In this state of the record, the opportunity arose for the court to exercise its discretion as to whether it should proceed to trial with Lanigan appearing for himself, or to have the only available lawyer, who is schooled in the art of trials, to interpose appropriate objections and pleas on his behalf, and whether or not the appointment of Giardano's lawyer to the office of Lanigan's counsel would be a deprivation of the rights of both or of either of them. Where such a situation arises at the threshold of a trial, the court should not be so “strait–jacketed” by such a construction of the Fourteenth Amendment (Betts v. Brady, June 1, 1942, 316 U.S. 455, 62 S.Ct. 1252, 86 L.Ed. 1595) as to be shorn of all discretion and freedom of judgment as is necessary to a wise and judicious conduct of such trials.

The defendants were neither youthful nor ignorant. Not only had they recently completed a trial of the same identical charge, but by the evidence of their very acts in driving through the various states of the Union in an automobile with generous supplies of arms and ammunition in their possession showed an aggressiveness, if not a brilliance, that would serve them in summoning to their aid such proof as might serve their defenses or in making such disclosures to their attorney as would prevent a disastrous overturn of their proof.

It was not for the trial court to presume that Mr. Lavine would neglect the interest of either defendant. It must now be presumed that, had a crucial moment arrived in the progress of the trial, when Lanigan's interest conflicted with Giardano's, the attorney would have appealed to the court. These appellants are entitled to their constitutional rights, but Lanigan may not disrupt the even and orderly administration of justice by his own inertia and Giardano may not avoid a conviction merely because his lawyer felt that a conflict of his interests with those of Lanigan might arise. Clearly no conflict did arise, hence, no prejudice did, in fact occur. While we shall insist upon the vigilant watchfulness of the courts to see that the rights of accused are safeguarded, they are to bear in mind that justice is due alike to the accuser as well as to the accused. Snyder v. Massachusetts, 291 U.S. 97, 54 S.Ct. 330, 78 L.Ed. 674, 90 A.L.R. 575. They are not to be strangled with terse and pungent phrases which have been evolved from the white–heated brain of an industrious jurist following its impact with a record reeking with injustice to the accused. It is the duty of the courts to apply the principles and doctrines arising from the application of the constitutional guaranties to mete out justice to all; not to do injustice to the accuser and afford a picnic for the accused.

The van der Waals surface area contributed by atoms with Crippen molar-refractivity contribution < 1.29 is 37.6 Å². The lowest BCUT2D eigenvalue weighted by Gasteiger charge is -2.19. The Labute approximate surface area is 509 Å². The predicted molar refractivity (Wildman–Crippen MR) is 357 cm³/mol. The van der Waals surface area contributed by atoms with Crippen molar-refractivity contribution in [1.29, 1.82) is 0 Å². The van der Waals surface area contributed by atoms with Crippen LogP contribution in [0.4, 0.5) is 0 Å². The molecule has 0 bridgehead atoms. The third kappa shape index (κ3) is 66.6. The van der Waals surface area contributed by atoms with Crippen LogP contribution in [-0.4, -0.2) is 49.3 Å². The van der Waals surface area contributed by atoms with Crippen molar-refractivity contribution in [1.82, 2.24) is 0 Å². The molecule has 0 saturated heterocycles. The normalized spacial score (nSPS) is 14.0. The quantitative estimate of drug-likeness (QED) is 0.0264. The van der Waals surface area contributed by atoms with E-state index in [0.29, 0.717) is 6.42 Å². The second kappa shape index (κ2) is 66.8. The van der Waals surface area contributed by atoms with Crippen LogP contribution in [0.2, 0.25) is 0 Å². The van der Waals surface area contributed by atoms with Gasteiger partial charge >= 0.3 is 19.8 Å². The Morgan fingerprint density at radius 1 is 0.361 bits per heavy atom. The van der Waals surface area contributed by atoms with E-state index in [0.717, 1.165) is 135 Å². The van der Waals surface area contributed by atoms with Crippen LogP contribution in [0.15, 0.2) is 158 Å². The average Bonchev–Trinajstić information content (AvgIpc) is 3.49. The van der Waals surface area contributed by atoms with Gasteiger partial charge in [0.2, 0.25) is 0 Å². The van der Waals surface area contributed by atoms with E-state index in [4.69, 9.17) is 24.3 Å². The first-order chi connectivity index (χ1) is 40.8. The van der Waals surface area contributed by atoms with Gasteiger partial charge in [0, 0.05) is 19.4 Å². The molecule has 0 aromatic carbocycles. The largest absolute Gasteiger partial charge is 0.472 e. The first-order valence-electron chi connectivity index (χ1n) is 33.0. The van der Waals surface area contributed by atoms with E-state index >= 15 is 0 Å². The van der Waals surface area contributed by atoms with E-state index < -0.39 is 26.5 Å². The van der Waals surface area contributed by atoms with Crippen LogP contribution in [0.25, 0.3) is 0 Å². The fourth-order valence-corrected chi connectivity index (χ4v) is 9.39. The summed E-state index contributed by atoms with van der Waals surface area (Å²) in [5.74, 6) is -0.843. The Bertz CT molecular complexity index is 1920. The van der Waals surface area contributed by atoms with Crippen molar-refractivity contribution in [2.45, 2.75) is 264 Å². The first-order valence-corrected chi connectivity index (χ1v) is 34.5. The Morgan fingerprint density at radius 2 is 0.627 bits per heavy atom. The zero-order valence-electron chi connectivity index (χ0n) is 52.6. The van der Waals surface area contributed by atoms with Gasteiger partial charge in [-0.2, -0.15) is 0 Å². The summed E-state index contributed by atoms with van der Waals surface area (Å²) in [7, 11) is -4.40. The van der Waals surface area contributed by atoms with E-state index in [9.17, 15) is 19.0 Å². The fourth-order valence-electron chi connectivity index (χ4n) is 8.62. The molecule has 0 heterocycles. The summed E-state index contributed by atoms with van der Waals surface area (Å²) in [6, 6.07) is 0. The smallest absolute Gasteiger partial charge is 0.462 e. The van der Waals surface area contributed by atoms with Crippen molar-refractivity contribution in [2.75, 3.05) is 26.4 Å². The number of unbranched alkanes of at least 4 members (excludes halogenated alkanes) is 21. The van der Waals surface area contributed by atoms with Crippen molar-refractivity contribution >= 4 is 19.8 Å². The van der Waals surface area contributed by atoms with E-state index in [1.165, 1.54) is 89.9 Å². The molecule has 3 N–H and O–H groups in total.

The Glasser case, which is relied upon in the prevailing opinion, should not be our guide in the situation presented. Before the appointment of Glasser's attorney to defend Kretske, the lawyer presented his own affidavit in which he pointed out certain inconsistencies in the two defenses. When asked by the court on that score Mr. Lavine could say only: “I feel that there may be; there may be other matters which come up,” etc. Glasser personally objected to the appointment of his attorney to serve Kretske; Giardano did not. On his appeal, Glasser claimed the insufficiency of the evidence to support the verdict; no such claim is made by either of these appellants. Glasser urged that certain testimony inadmissible as to himself was received without objection so as to avoid prejudice to Kretske. No such testimony is mentioned by either of the defendants herein.

The judgment should be affirmed.

W. J. WOOD, Justice.

McCOMB, J., concurred.